Category Archives: Jean-Pierre de la Porte

The one utopia that South Africa may be able to avoid?

The one utopia that South Africa may be able to avoid?

Dylan Valley and Aryan Kaganof’s documentary on the siege of Hangberg is a textbook of orienteering: it brings together the overarching questions South Africans use to make sense of their experience.

What would white-styled rule in post 94 South Africa look like? Valley and Kaganof show us the Western Cape’s Helen Zille managing her way through civil disobedience. Her burial of history and larger issues in favor of bureaucratizing each social problem is caught in its zero hour. The Zillean society as well run corporation and parties as management stylists is shown as a simple failure of political imagination as blood flows and lives are ruined for the sake of a council by-law.

What are the rights of people other than those genial ghosts profiled in the constitution? Valley and Kaganof show how ambiguous rights can become at the edges of administrative classifications : homeless in a firebreak, poor infiltrators into a holiday home paradise, descendants of imported slaves, Muslim; these are the category-busting stereotypes that trigger bureaucracy to excesses.

Valley and Kaganof show the people of Hangberg as vulnerable and in need of greater consideration and protection in a democracy.They do this simply by talking to them and hearing what they have to say. In the DA’s Little Britain world of orderly haves and embarrassing have-nots, mocking the weak has become acceptable, since their own failure to be prudent and follow the rules has brought their every misfortune upon themselves – the vulnerable are dunces.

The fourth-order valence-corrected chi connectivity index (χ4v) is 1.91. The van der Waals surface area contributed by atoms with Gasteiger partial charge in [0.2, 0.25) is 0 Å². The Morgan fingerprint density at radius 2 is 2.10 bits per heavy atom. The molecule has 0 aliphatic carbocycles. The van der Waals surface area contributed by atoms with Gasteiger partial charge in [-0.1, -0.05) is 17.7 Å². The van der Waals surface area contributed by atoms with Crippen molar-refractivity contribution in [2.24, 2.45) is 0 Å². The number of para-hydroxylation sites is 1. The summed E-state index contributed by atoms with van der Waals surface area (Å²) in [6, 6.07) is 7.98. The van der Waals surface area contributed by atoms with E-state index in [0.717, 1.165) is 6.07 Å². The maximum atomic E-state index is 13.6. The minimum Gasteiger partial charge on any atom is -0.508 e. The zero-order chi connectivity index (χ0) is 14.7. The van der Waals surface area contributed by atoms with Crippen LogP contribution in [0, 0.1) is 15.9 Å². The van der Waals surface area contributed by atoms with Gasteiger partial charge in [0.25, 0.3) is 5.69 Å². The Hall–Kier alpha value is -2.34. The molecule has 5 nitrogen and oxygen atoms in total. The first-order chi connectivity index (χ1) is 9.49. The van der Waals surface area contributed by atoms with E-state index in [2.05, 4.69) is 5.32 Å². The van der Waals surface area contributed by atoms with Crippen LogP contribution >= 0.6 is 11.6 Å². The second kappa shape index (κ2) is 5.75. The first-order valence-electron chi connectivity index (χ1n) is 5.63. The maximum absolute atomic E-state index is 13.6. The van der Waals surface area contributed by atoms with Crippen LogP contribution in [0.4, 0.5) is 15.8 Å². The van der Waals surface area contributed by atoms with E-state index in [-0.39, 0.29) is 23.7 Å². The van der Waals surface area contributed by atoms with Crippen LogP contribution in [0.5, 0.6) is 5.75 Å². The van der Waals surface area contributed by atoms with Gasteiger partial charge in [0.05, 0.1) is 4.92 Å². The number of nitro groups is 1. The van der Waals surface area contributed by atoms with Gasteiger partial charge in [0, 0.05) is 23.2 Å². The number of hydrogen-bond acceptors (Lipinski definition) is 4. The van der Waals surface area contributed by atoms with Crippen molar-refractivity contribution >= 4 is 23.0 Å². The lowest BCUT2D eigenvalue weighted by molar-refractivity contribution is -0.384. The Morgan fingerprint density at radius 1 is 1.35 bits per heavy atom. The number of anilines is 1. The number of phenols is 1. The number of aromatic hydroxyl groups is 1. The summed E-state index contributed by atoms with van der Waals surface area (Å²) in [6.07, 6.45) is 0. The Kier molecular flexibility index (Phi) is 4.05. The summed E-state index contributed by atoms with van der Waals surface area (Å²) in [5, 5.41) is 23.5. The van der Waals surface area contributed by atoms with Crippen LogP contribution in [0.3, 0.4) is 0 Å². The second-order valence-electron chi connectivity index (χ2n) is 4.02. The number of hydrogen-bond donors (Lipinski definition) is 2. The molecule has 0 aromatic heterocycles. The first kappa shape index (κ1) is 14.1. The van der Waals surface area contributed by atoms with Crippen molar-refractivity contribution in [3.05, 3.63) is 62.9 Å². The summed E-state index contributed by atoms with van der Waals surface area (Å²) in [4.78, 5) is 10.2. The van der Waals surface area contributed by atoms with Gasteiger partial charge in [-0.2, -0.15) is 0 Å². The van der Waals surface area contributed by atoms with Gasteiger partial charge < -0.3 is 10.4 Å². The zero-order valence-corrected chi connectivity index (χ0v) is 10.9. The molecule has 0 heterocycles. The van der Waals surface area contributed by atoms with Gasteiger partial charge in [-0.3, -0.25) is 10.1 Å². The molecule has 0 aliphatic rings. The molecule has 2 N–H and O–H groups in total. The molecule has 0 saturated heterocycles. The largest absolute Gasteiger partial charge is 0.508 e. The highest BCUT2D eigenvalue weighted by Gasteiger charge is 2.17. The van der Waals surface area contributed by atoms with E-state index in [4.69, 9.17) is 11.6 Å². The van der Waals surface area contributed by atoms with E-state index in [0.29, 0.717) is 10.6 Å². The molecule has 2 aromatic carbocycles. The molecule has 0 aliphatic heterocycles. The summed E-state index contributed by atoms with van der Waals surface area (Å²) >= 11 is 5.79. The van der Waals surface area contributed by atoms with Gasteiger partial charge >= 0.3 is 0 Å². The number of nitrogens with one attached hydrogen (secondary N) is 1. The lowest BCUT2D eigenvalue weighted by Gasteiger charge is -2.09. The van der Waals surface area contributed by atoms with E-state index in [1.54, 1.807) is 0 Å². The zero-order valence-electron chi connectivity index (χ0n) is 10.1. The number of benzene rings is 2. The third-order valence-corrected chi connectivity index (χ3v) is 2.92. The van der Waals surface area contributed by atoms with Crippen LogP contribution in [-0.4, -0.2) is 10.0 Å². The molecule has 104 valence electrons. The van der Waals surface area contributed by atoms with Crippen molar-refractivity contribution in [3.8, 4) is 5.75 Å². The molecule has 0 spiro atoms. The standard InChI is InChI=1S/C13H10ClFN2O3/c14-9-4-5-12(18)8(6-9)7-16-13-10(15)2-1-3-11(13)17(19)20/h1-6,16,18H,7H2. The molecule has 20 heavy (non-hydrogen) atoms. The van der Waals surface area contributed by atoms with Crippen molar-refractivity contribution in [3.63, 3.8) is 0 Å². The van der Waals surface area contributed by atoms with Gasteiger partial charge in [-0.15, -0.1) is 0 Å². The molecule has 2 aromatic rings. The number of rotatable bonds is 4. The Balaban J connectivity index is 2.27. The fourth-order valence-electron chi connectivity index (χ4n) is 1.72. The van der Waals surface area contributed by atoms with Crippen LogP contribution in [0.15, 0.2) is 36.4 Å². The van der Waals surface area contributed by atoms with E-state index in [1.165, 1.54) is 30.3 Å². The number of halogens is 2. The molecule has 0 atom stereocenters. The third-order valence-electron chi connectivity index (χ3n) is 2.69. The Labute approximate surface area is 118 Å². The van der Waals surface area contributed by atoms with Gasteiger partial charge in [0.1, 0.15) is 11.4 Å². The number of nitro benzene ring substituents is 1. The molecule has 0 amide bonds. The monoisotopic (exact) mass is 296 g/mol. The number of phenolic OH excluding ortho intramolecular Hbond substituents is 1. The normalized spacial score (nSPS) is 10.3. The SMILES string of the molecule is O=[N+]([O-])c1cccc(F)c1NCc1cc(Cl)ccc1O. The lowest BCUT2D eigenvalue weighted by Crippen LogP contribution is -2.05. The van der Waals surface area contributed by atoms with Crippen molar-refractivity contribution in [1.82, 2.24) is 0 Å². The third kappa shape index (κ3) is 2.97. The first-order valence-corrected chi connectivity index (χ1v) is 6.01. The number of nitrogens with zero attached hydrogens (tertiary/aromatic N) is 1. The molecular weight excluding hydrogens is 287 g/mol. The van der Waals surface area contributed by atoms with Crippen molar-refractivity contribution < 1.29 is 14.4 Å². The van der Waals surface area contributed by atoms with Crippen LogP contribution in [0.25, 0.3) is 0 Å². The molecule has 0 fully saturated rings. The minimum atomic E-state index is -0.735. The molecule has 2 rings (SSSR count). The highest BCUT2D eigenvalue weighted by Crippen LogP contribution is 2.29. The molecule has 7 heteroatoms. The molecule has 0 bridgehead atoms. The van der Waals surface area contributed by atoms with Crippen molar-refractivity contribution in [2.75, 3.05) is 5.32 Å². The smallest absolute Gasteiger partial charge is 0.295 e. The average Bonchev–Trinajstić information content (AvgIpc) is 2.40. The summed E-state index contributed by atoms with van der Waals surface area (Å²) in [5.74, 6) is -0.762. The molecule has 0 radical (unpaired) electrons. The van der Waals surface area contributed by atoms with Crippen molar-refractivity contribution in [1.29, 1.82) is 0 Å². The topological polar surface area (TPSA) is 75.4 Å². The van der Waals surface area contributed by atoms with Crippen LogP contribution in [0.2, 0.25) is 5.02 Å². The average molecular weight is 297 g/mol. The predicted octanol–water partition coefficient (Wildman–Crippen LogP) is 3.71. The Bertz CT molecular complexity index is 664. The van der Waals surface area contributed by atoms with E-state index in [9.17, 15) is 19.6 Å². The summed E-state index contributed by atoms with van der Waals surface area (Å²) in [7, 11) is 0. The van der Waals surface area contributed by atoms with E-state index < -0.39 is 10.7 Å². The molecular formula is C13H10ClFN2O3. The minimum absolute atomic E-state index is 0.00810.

How does a society that prides itself on multiculturalism deal with cultural enclaves? Impeccably – as long as they are quaint enough to attract tourism and help fill the revenue pot at the end of the rainbow. Valley and Kaganof show the limits of this lip service in the scapegoating of Rastafarians for their courageous disruption of the naive overadministration of the people of Hangberg.

The list of questions could go on and so could Valley and Kaganof’s sly and sagacious answers; but these questions dont need listing for they are already the legacy of each South African, the daily prayer orientating them in one another’s reality. The return of wised-up white rule,the infantilising of politics transfigured into a business school gimmick,the dangerous fates of enclave cultures, the internal emigration to the Western Cape and to Orania or to housing estates, the mercenarisation of the police into watchdogs of the wealthy; these are the questions that Valley and Kaganof ask in order to allow the people of Hangberg to answer.

The documentary film maker is shown as an embattled counterculture to news media. Nobody could fail to notice the undignified, self-righteous and hasty spins of the Hangberg siege as they collapsed like failed gags across the media. Such sanitary campaigns eventually create a demand for facts – or better than facts – direct access to the people of Hangberg themselves; an obvious role for social media.

Valley and Kaganof’s work seems to have been shown in quite rarefied contexts to small if influential audiences. It is in fact a masterpiece of editorial summary – fuel for public opinion and civil society rather than media markets. It goes beyond social media through the constructional and design skills that are the legacy of both film makers. Kaganof, whose SMS Sugar Man drew social media into fiction now leads them to fact in The Uprising of Hangberg. This film is the beginning of an era in which unclassifiables like Valley and Kaganof become rarer while cults of administrative apocalypse proliferate.

Jean-Pierre de la Porte